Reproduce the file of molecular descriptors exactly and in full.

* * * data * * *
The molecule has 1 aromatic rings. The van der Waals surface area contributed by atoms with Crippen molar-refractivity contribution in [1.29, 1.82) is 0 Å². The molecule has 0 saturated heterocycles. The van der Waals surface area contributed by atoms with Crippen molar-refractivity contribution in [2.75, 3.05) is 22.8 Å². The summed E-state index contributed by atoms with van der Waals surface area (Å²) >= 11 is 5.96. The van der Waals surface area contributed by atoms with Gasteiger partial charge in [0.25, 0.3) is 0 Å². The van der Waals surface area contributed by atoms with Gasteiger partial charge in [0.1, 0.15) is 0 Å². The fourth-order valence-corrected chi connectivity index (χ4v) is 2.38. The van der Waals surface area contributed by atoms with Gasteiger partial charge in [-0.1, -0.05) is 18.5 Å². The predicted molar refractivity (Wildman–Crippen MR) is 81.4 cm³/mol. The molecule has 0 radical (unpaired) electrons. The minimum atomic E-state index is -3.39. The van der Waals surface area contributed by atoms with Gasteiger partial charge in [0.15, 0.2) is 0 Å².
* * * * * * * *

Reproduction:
The molecule has 1 aromatic rings. The van der Waals surface area contributed by atoms with Crippen molar-refractivity contribution in [1.29, 1.82) is 0 Å². The molecule has 0 saturated heterocycles. The van der Waals surface area contributed by atoms with Crippen molar-refractivity contribution in [2.75, 3.05) is 22.8 Å². The summed E-state index contributed by atoms with van der Waals surface area (Å²) >= 11 is 5.96. The van der Waals surface area contributed by atoms with Gasteiger partial charge in [0.25, 0.3) is 0 Å². The van der Waals surface area contributed by atoms with Gasteiger partial charge in [0.1, 0.15) is 0 Å². The fourth-order valence-corrected chi connectivity index (χ4v) is 2.38. The van der Waals surface area contributed by atoms with Gasteiger partial charge in [-0.1, -0.05) is 18.5 Å². The predicted molar refractivity (Wildman–Crippen MR) is 81.4 cm³/mol. The molecule has 0 radical (unpaired) electrons. The minimum atomic E-state index is -3.39. The van der Waals surface area contributed by atoms with Gasteiger partial charge in [0.15, 0.2) is 0 Å².